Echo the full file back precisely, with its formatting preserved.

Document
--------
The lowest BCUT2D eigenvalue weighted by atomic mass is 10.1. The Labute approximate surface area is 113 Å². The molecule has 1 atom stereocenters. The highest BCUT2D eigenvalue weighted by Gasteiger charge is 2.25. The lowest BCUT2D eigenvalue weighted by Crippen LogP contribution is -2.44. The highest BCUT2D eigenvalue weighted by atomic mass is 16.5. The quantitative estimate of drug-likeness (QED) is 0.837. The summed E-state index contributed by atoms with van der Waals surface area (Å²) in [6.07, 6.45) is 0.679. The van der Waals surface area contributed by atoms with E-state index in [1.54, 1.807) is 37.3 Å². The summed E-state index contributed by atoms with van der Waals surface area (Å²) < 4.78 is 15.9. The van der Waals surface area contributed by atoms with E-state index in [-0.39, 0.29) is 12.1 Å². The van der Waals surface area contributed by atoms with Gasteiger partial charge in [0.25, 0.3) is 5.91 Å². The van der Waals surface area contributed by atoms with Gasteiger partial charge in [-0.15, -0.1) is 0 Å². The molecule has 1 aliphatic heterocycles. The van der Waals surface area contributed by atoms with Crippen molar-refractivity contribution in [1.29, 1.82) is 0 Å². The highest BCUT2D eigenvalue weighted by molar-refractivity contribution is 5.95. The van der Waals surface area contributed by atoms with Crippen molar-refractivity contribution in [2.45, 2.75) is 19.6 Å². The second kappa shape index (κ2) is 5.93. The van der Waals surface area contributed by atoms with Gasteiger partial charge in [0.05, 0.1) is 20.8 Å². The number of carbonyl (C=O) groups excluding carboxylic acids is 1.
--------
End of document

The lowest BCUT2D eigenvalue weighted by atomic mass is 10.1. The Labute approximate surface area is 113 Å². The molecule has 1 atom stereocenters. The highest BCUT2D eigenvalue weighted by Gasteiger charge is 2.25. The lowest BCUT2D eigenvalue weighted by Crippen LogP contribution is -2.44. The highest BCUT2D eigenvalue weighted by atomic mass is 16.5. The quantitative estimate of drug-likeness (QED) is 0.837. The summed E-state index contributed by atoms with van der Waals surface area (Å²) in [6.07, 6.45) is 0.679. The van der Waals surface area contributed by atoms with E-state index in [1.54, 1.807) is 37.3 Å². The summed E-state index contributed by atoms with van der Waals surface area (Å²) < 4.78 is 15.9. The van der Waals surface area contributed by atoms with E-state index in [-0.39, 0.29) is 12.1 Å². The van der Waals surface area contributed by atoms with Gasteiger partial charge in [0.25, 0.3) is 5.91 Å². The van der Waals surface area contributed by atoms with Gasteiger partial charge in [-0.15, -0.1) is 0 Å². The molecule has 1 aliphatic heterocycles. The van der Waals surface area contributed by atoms with Crippen molar-refractivity contribution in [1.29, 1.82) is 0 Å². The highest BCUT2D eigenvalue weighted by molar-refractivity contribution is 5.95. The van der Waals surface area contributed by atoms with Crippen molar-refractivity contribution in [2.45, 2.75) is 19.6 Å². The second kappa shape index (κ2) is 5.93. The van der Waals surface area contributed by atoms with Gasteiger partial charge in [0.05, 0.1) is 20.8 Å². The number of carbonyl (C=O) groups excluding carboxylic acids is 1.